Darwinism (by which term I shall here mean the naturalistic interpretation of Darwinism, i.e. the idea of unguided natural evolution) can explain the shark’s nature to swim, eat, and make little sharks. It can also explain the human nature to value the good things (which you and I agree are objectively good). But it does not explain what it is that makes these things good. It does not even explain what “good” means. Thus, it seems, if our world is Darwinian then our talk about “good” is nonsensical/non-cognitivist.

    You rightly point out the crucial difference that the shark fulfills its nature automatically, whereas we don’t. But, given the causal closure of the universe which all naturalists affirm, what can possibly be that difference?

    When I listen to knowledgeable naturalists like you, I often get the feeling that, while making a point for naturalism, you speak in a way that only makes sense on theism.

  • http://www.blogger.com/profile/10212971606135991995 Wes

    Apropos to all of this, is this discussion at Prosblogion that pulled in some heavy-weights like Alastair Norcross and Wes Morriston. Here they tackle the issue of whether or not objective morality fits with naturalism.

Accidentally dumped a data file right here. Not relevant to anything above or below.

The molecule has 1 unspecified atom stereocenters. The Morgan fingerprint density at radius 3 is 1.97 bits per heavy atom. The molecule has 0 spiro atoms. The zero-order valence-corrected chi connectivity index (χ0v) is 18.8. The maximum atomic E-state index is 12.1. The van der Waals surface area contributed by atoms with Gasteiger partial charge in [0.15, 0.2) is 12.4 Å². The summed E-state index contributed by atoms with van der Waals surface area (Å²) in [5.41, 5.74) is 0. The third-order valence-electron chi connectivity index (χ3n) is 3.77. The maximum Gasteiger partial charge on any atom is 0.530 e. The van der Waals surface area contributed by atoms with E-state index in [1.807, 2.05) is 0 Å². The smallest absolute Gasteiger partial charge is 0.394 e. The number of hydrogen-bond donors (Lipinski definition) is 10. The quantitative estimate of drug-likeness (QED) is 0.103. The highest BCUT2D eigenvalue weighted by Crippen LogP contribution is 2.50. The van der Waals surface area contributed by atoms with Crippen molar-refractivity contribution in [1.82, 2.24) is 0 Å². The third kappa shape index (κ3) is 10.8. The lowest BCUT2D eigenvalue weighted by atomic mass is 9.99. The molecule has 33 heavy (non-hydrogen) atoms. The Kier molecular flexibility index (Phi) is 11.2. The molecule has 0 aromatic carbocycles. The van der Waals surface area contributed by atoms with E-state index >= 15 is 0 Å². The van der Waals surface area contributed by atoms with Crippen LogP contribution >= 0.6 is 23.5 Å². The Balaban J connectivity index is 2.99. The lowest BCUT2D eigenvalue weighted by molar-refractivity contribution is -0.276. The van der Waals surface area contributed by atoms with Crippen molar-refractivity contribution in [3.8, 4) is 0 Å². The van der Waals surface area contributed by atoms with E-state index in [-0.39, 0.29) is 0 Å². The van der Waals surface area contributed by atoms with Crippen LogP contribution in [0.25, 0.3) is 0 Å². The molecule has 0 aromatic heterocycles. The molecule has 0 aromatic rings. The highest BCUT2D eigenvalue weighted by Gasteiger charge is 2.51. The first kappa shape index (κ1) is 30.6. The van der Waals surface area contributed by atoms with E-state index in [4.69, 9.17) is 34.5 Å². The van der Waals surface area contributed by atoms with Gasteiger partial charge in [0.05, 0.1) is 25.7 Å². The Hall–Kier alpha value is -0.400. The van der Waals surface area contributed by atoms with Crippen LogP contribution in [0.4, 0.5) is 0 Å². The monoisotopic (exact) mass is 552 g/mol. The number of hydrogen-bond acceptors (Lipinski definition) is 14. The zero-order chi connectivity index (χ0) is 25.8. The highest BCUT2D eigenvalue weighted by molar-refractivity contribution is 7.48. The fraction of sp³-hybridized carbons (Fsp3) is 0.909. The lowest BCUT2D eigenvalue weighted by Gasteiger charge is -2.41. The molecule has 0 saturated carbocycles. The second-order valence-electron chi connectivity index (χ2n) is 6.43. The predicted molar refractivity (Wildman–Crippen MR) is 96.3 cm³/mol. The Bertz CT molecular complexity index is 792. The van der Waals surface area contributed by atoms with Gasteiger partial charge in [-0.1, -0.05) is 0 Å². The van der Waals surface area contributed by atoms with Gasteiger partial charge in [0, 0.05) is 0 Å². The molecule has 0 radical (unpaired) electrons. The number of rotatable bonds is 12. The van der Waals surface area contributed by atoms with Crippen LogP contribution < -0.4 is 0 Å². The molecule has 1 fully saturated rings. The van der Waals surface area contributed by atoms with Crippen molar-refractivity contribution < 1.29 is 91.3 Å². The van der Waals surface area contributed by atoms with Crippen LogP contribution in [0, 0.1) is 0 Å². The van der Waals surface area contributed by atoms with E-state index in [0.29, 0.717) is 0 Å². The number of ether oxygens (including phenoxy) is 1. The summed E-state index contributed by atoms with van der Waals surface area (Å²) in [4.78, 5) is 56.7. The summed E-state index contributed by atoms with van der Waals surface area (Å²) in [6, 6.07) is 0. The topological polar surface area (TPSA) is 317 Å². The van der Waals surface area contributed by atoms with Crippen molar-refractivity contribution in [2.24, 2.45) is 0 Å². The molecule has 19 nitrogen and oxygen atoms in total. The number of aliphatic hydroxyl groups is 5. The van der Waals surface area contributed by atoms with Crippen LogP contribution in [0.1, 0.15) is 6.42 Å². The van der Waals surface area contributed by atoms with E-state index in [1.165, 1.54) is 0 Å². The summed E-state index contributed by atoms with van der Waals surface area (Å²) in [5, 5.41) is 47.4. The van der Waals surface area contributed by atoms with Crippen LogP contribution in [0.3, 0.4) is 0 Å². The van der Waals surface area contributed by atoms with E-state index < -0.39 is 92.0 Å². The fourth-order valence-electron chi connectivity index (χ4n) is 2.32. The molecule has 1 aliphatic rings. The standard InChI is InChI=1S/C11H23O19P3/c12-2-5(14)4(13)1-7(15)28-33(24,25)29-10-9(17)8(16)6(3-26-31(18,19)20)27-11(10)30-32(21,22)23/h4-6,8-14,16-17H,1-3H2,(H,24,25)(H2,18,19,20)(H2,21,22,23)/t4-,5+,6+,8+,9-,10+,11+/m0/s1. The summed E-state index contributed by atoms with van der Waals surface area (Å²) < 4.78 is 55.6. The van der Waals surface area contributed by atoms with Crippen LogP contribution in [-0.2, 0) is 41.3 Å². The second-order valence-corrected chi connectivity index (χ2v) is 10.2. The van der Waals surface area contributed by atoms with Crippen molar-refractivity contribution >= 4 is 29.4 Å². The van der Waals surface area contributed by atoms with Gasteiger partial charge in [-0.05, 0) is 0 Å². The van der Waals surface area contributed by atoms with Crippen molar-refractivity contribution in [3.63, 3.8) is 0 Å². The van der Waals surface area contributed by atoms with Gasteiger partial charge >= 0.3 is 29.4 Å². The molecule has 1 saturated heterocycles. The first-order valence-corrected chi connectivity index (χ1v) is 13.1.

• http://www.blogger.com/profile/10241800889412941036 Ranzabar

    Trying to conclude a interpretation-as-fact of the human condition through the analysis and interrogation of the relationship between theism and philosophy fails because the counterparts are construct of the human mind. Physical nature doesn't know nor care that we are assigning taxonomies to the world we perceive nor does it take into consideration the cleverness of our discourse when the sun eventually expands and absorbs the earth a few billion years from now.

    While entertaining, contemplating Socrates doesn't address the simple fact that I am are here because there are a few quadrillion Higg's Bosons with my name on it.

  • http://www.blogger.com/profile/09773324482031159784 Philip K